The good news is that Andrew Stanton, one of the cornerstones of Pixar and the director of both "Finding Nemo" and "WALL-E," has made a nimble jump to live-action, and much of his movie is imbued with a wild, thrilling pulp energy and a genuine sense of wonder. It is a charming science-fiction adventure that makes no apologies for what it is. This is the sort of film where there is talk of Jeddaks and Tharks and Barsoom and you're supposed to just pick it up and understand, and where we accept that Mars doesn't look a thing like modern science tells us it does because that's the conceit. It will be interesting to see who gets hung up on the difference between reality and this film's conception of Mars, because there's nothing about this that plays as "real," but there is such a strong sense of voice that I think Stanton sells the reality beautifully.I think the review does an excellent job of giving the film the proper context--that of an old-fashioned Saturday matinee-style adventure. The writer had some minor quibbles (mainly with buying Taylor Kitsch as a Civil War vet), but was largely positive and ends on a high note:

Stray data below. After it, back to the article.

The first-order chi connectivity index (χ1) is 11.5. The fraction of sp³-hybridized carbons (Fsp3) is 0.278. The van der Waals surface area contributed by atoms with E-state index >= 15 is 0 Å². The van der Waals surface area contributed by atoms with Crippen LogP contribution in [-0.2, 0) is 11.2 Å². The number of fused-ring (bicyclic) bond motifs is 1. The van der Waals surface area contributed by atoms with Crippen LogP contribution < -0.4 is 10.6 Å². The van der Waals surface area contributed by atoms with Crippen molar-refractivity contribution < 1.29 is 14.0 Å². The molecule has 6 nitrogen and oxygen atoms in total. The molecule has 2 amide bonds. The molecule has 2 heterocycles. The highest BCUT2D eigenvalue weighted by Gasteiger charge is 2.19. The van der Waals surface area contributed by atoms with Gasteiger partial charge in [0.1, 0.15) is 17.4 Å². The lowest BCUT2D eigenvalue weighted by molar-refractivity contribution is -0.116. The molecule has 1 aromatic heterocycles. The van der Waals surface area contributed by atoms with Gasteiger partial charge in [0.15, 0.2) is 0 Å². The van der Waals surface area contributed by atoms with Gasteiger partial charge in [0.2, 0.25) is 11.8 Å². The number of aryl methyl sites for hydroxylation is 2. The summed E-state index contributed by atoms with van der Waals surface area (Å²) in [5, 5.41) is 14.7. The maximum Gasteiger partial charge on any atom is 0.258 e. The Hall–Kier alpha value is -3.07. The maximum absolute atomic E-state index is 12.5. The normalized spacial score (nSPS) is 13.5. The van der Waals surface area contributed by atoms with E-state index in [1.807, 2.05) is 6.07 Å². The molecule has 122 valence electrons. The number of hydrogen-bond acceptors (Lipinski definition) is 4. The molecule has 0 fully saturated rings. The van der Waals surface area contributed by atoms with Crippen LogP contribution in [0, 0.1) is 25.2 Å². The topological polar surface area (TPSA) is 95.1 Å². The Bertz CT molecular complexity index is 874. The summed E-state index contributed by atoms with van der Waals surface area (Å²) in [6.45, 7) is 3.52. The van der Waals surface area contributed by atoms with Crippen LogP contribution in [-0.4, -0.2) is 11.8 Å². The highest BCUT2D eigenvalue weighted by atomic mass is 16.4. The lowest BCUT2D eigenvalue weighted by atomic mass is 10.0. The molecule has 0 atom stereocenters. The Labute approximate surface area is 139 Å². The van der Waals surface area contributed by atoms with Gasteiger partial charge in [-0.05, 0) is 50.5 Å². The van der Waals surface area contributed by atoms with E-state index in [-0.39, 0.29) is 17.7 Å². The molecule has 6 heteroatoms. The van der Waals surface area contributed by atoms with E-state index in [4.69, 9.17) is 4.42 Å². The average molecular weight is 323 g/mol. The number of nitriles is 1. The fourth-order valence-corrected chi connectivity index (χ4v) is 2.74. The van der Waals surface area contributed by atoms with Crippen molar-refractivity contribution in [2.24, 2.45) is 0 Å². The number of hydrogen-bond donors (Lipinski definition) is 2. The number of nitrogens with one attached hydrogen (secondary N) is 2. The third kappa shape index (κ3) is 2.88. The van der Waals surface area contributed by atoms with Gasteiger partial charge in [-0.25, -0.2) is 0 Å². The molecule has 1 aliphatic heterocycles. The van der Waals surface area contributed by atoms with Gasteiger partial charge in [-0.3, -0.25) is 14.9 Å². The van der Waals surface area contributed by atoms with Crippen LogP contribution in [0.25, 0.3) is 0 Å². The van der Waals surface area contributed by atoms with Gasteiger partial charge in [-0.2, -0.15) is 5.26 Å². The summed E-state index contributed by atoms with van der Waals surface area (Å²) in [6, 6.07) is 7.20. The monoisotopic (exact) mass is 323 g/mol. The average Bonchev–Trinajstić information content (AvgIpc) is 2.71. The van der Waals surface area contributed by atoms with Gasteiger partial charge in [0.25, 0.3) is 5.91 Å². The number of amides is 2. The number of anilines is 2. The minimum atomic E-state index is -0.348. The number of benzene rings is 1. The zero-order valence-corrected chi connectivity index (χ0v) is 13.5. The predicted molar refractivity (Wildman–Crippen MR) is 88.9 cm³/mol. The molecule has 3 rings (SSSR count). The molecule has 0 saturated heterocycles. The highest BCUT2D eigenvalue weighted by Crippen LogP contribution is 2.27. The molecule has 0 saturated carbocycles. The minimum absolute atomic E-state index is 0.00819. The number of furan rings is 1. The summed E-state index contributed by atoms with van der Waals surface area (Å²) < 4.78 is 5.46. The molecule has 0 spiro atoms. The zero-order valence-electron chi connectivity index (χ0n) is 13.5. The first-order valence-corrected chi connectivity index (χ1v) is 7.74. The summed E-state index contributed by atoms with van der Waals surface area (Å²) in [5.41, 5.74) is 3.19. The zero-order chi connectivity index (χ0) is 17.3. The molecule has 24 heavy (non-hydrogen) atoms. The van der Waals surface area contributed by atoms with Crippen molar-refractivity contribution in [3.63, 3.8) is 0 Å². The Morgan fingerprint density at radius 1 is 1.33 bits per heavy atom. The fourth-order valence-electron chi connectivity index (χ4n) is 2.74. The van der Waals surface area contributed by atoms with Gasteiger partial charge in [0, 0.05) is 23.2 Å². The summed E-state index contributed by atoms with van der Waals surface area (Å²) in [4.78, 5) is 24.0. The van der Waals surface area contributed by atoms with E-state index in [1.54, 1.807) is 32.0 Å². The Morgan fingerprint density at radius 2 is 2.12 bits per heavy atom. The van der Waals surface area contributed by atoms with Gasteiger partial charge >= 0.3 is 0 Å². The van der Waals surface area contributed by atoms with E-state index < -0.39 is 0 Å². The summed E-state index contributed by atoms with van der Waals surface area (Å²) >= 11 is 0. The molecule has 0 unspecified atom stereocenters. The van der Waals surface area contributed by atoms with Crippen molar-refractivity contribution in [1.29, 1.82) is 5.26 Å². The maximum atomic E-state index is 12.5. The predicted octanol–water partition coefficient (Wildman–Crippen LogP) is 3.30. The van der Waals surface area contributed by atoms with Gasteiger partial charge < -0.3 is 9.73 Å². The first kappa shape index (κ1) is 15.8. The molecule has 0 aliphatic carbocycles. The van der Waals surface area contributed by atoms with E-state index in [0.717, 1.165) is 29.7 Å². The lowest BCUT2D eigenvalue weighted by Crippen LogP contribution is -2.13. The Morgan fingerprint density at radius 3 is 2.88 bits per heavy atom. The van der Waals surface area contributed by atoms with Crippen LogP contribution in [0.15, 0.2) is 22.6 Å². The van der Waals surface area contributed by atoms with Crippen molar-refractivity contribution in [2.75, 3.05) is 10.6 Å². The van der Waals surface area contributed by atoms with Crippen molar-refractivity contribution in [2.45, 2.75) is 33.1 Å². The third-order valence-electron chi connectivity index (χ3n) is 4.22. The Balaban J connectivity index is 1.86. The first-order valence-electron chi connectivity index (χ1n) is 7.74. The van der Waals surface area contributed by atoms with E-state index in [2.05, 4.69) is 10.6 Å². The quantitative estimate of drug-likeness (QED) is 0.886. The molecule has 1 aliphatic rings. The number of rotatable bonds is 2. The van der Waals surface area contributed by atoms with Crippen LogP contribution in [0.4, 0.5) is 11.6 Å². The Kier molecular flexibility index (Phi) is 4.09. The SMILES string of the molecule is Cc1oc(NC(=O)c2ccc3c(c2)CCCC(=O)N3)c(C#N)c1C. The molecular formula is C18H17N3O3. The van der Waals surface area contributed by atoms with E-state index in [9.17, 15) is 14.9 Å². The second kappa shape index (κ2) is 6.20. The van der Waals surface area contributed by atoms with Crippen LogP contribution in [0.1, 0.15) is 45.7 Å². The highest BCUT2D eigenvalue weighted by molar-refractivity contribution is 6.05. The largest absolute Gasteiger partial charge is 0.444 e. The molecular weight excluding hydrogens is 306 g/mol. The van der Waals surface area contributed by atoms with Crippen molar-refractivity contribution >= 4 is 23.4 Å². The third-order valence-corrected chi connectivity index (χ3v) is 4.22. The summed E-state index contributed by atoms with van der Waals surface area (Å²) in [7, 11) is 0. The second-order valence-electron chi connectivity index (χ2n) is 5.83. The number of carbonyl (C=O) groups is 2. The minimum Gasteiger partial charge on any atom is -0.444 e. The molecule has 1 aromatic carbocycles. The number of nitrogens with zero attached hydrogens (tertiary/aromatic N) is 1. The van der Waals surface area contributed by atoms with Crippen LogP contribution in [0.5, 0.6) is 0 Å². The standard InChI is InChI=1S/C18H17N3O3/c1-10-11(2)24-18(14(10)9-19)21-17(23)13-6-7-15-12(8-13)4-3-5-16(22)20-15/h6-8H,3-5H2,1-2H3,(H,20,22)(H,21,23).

"John Carter" may be hobbled by one of the worst marketing campaigns in recent memory, but in that way, it is the opposite of many of Disney's latest event films. I thought they did a great job selling both "TRON: Legacy" and "Alice In Wonderland," but I hated the movies themselves. This time, I think they've fumbled the sales pitch completely, but if you're willing to look past that and go the theater, "John Carter" is transporting in exactly the way I want my escapism to be. Richly imagined, robustly performed, and directed with the evident enthusiasm of someone who's been dreaming about Barsoom his whole life, "John Carter" is a gem.As of this writing, the film has a 74% freshness on Rotten Tomatoes, which is downright terrific for an action movie.
Hat tip to io9 which has links to more positive reviews.